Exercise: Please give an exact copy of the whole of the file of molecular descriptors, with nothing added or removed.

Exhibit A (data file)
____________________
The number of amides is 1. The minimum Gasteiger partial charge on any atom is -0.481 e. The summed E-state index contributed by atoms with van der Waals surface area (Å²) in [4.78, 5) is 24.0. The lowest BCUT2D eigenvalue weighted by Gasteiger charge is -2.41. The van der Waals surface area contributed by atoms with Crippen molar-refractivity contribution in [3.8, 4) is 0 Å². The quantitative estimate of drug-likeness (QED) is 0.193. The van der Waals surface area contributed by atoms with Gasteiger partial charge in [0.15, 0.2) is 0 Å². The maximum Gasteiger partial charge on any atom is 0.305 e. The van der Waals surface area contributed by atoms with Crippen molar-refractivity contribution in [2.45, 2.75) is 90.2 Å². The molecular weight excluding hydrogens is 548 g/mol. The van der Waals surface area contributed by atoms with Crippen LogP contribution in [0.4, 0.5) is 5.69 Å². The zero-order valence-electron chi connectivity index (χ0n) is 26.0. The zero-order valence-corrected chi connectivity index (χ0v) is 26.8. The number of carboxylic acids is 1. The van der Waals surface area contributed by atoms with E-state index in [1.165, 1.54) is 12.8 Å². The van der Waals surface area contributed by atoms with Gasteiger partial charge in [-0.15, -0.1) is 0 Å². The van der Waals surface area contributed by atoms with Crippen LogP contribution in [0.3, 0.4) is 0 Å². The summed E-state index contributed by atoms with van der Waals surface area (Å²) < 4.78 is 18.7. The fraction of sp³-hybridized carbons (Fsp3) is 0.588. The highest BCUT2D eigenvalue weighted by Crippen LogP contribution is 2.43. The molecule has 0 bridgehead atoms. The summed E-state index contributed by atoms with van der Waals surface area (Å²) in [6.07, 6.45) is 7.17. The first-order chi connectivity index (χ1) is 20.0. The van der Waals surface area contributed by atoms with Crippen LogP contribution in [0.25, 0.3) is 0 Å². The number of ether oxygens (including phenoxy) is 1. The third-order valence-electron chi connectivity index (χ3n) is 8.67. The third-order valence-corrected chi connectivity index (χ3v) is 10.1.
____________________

The number of amides is 1. The minimum Gasteiger partial charge on any atom is -0.481 e. The summed E-state index contributed by atoms with van der Waals surface area (Å²) in [4.78, 5) is 24.0. The lowest BCUT2D eigenvalue weighted by Gasteiger charge is -2.41. The van der Waals surface area contributed by atoms with Crippen molar-refractivity contribution in [3.8, 4) is 0 Å². The quantitative estimate of drug-likeness (QED) is 0.193. The van der Waals surface area contributed by atoms with Gasteiger partial charge in [0.15, 0.2) is 0 Å². The maximum Gasteiger partial charge on any atom is 0.305 e. The van der Waals surface area contributed by atoms with Crippen molar-refractivity contribution in [2.45, 2.75) is 90.2 Å². The molecular weight excluding hydrogens is 548 g/mol. The van der Waals surface area contributed by atoms with Crippen LogP contribution in [0.4, 0.5) is 5.69 Å². The zero-order valence-electron chi connectivity index (χ0n) is 26.0. The zero-order valence-corrected chi connectivity index (χ0v) is 26.8. The number of carboxylic acids is 1. The van der Waals surface area contributed by atoms with E-state index in [1.165, 1.54) is 12.8 Å². The van der Waals surface area contributed by atoms with Gasteiger partial charge in [-0.15, -0.1) is 0 Å². The van der Waals surface area contributed by atoms with Crippen LogP contribution in [0.3, 0.4) is 0 Å². The summed E-state index contributed by atoms with van der Waals surface area (Å²) < 4.78 is 18.7. The fraction of sp³-hybridized carbons (Fsp3) is 0.588. The highest BCUT2D eigenvalue weighted by Crippen LogP contribution is 2.43. The molecule has 0 bridgehead atoms. The summed E-state index contributed by atoms with van der Waals surface area (Å²) in [6.07, 6.45) is 7.17. The first-order chi connectivity index (χ1) is 20.0. The van der Waals surface area contributed by atoms with Crippen LogP contribution in [0.25, 0.3) is 0 Å². The number of ether oxygens (including phenoxy) is 1. The third-order valence-electron chi connectivity index (χ3n) is 8.67. The third-order valence-corrected chi connectivity index (χ3v) is 10.1.